Reply 4, posted (10 years 5 months 1 day 20 hours ago) and read 2071 times:

I wonder if the co-pilots didn't say anything because they thought that if the captain thought it was okay then they must be wrong.

How many times have you not said anything in case it made you look foolish?

Better foolish than dead eh?


User currently offlineLeezyjet From United Kingdom, joined Oct 2001, 4041 posts, RR: 53
Reply 5, posted (10 years 5 months 1 day 17 hours ago) and read 2024 times:

Don't forget that all these crashes were back in the 70's and 80's.

Since then alot more has been done to improve things in the cockpit to ensure that F/o's speak up if they think the Captain is in the wrong.

IIRC the F/O can even take command of the a/c if they think the Captain is making a gross error that could endanger the a/c. They have to make a call to ATC saying that they are taking over command or something like that. Maybe some of the Flight Crew on here can confirm that.

 Smile




"She Rolls, 45 knots, 90, 135, nose comes up to 20 degrees, she's airborne - She flies, Concorde Flies"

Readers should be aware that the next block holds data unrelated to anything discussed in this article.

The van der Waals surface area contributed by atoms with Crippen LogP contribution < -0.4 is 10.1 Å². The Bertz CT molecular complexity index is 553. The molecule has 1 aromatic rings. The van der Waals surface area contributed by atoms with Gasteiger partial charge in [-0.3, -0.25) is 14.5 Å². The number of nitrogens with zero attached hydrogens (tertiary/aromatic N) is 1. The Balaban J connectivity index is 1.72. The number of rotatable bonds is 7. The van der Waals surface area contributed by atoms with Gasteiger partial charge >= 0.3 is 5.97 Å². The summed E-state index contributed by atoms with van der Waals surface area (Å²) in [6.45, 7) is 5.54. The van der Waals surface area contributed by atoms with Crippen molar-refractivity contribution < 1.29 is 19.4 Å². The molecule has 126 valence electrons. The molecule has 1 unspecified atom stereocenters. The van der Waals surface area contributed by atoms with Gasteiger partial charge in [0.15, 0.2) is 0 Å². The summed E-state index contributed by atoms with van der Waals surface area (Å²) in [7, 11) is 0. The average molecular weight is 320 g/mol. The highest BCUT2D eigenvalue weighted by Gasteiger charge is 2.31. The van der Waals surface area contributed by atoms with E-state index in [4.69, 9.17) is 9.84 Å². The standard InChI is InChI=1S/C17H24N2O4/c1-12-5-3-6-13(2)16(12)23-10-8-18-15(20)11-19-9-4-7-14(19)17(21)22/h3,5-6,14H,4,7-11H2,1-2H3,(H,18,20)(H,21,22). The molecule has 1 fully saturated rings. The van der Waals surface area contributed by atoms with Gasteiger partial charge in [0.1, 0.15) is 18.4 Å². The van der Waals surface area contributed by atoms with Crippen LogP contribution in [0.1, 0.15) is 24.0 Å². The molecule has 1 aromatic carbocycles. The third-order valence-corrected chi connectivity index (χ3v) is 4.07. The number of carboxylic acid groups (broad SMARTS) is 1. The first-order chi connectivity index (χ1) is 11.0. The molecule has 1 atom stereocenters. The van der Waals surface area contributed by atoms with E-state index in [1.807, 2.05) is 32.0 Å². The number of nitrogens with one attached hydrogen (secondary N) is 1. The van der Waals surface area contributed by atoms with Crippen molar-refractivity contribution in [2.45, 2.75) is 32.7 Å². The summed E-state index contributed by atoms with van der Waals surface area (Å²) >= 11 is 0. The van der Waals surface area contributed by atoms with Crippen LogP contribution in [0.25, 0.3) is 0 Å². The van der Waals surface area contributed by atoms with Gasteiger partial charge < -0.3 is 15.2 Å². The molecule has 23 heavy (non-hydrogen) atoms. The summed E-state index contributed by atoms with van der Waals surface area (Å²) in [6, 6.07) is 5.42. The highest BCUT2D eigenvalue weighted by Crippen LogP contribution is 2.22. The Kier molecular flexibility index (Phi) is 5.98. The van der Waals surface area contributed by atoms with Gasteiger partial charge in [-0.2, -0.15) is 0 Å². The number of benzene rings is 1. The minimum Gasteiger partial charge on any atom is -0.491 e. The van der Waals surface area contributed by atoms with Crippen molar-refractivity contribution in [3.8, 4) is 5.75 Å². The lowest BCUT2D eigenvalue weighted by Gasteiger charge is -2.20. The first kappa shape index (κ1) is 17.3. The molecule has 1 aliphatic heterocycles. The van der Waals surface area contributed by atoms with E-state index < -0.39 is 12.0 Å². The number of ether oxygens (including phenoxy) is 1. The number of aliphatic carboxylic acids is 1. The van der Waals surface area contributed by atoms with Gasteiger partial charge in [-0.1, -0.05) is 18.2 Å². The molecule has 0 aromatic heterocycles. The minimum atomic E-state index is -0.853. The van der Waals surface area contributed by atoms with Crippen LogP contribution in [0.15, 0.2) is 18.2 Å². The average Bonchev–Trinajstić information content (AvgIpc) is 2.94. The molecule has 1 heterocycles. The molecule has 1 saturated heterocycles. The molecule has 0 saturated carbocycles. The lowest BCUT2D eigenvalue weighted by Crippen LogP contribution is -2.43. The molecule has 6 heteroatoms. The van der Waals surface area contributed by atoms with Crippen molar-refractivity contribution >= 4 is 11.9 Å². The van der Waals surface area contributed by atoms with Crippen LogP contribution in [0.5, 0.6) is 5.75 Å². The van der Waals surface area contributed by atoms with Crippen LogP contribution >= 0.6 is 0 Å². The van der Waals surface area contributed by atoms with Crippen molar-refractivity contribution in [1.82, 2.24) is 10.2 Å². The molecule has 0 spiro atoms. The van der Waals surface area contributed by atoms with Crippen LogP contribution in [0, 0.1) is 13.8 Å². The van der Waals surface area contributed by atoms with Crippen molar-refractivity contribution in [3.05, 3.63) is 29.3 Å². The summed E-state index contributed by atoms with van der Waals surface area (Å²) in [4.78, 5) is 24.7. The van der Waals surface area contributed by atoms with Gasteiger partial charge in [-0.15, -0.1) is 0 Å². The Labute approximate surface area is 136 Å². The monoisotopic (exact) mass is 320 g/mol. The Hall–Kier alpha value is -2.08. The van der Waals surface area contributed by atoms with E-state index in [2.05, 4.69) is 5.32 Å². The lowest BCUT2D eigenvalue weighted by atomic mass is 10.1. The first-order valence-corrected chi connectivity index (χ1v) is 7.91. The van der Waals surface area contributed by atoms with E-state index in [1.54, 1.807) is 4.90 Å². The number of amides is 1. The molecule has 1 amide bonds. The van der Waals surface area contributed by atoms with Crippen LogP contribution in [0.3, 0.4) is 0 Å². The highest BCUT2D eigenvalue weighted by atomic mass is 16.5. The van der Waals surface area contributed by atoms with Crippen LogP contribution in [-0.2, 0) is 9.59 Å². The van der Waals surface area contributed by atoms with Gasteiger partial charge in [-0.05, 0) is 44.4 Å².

User currently offline411A From United States of America, joined Nov 2001, 1826 posts, RR: 8
Reply 6, posted (10 years 5 months 1 day 14 hours ago) and read 1987 times:

Unfortunately, the Trident series of aircraft, altho very advanced for their time (especially automatic landing...the first jet transport to do so) had a very big flaw...the 'droops' could be retracted independantly of the flaps.
This is not possible with American designs...Boeing, Douglas, Lockheed.


User currently offlineStarlionblue From Greenland, joined Feb 2004, 17015 posts, RR: 67
Reply 7, posted (10 years 5 months 1 day 7 hours ago) and read 1950 times:

Gee, you just had to make the "this is not possible with American designs" comment.

It was a flaw, but with modern CRM, cross-checking and a less irate pilot who wasn't having a heartattack, the accident would not have happened, independent lever or no. Also, a better trained F/O would have noticed the speed decrease.






"There are no stupid questions, but there are a lot of inquisitive idiots."
User currently offlineB747skipper From , joined Dec 1969, posts, RR: